The Indian history is the most interesting of all and shows a brilliance which many educated scientists and mathematicians still marvel upon even today. Unfortunately the Indians have never been very good at expressing their genius or taking credit for their work and have left it to Western writers and historians. Bollywood is All Dancing Girls & Parties... which they can do very well, but a serious documentary film about one of their most respected mathematician or war hero they cannot. Why? All answers by email to me please... :-)

Navigation: In the early days of sailing ships Europeans did not have a navigation system. They used the 'dead reckoning' method which was highly unreliable. You could end up anywhere in the world using that system.

When Vasco Da Gamma found India his main concern was that if he ever left he would never be able to return. However he noticed that the Indians had a very robust and reliable navigation system using the stars, trigonometry, and a measuring instrument called Kamal.

Being a new technology that he could not understand he decided to use an Indian navigator Kanha to pilot the ship and in the process chart the route to India.

Kanha used the kamal to measure the latitude of the pole star. An instrument consisting of a board which is held in front of the eye, and string to measure angles. This instrument later became known as the sextant and the credit going to a european for its 'discovery'...

The Inventor of Trigonometry was Brahmagupta. He was born (589 AD) in Bhillamala Gujarat. Brahma Gupta's works in the books Khandakhadyaka and Brahma-Sphuta-Siddhanta - Opening of the Universe - took astronomy to the Arabs and Sumerian's who then brought it to the Greeks.

The Arab contribution is also a significant one. They had the best writing technology. They created wonderfully bound books with beautifully illustrated artistic writing. Their method of mathematical expression and algebra was over a hundred years ahead of the Babylonians who were still writing everything out as if it were cooking instructions.

## Questions

Here are some simple example question exercises for starting out. For beginners they form a vital part of the learning process.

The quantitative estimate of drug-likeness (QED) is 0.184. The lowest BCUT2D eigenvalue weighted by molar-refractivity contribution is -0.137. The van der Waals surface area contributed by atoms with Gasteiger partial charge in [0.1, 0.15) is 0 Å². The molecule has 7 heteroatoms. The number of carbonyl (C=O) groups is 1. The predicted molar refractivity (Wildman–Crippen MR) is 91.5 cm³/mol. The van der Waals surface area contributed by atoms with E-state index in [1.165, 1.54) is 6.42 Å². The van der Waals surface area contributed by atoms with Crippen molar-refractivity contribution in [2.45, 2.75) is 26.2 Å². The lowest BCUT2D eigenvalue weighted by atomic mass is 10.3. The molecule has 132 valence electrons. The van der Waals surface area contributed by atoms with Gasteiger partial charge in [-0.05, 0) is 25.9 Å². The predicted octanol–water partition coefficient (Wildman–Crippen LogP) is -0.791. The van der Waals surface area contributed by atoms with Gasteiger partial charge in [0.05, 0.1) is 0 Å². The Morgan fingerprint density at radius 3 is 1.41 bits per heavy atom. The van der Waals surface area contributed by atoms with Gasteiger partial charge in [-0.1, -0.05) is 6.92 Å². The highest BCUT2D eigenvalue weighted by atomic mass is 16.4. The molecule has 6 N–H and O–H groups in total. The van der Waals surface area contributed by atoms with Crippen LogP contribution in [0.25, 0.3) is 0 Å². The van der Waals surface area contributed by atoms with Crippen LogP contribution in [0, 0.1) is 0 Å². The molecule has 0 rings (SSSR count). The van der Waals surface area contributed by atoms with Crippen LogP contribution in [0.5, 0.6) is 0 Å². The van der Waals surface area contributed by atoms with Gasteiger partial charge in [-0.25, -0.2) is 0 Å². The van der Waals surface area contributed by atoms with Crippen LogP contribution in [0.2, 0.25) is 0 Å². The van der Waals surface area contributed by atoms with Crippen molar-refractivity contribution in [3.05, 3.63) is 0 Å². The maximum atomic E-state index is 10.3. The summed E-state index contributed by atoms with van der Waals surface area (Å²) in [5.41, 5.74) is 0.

Question 1: Find the angle x in the right angled triangle shown above in the diagram.

Answer: Here is a nice and simple question. For the experienced it can be worked out without calculator.

We are given the adjacent and opposite sides. If you look at all the formulas shown above on this page, you will see that the tan function is the one to use when you have the opposite and adjacent sides.

non-calculator: When the opposite and adjacent sides are the same, the angle is always 45°. The next time you get a question like that you won't need to use a calculator.

Question 2: You are given an angle of 45°. The hypotenuse is 14.1421, and you have to find the opposite side x.

Answer: You've got an angle, hypotenuse, and opposite side to find. If you look at the equations in the formula section of this page you can see that the sin formula is the best to use when the opposite and hypotenuse sides are involved. In particular, o = h x sin A will give the answer.

Question 3: You are given an angle of 45°, the hypotenuse, and have to find the adjacent side x.

Answer: If you look at all the formulas given in the formula section, you can see that the cos function is the best to use when the hypotenuse and adjacent sides are involved. In particular adjacent = h x cos A is the formula that will solve the problem.

## GCSE Style Exam Questions & Answers

Here are some GCSE 'style' exam questions and answers that might be useful. Just treat these example problems as a quiz because they are very simple.

Trigonometry GCSE Style Exam Question 1

Trigonometry GCSE Style Exam Question 2

Trigonometry GCSE Style Exam Question 3

Trigonometry GCSE Style Exam Question 4

###### The Beauty of Mathematics

###### Donate

Trigonometry

Vocabulary List

Uses in Real Life

Sin Formula and Equations

Cos Formula and Equations

Tan Formula and Equations

Calculator Solver

History

Questions

GCSE Style Exam Questions & Answers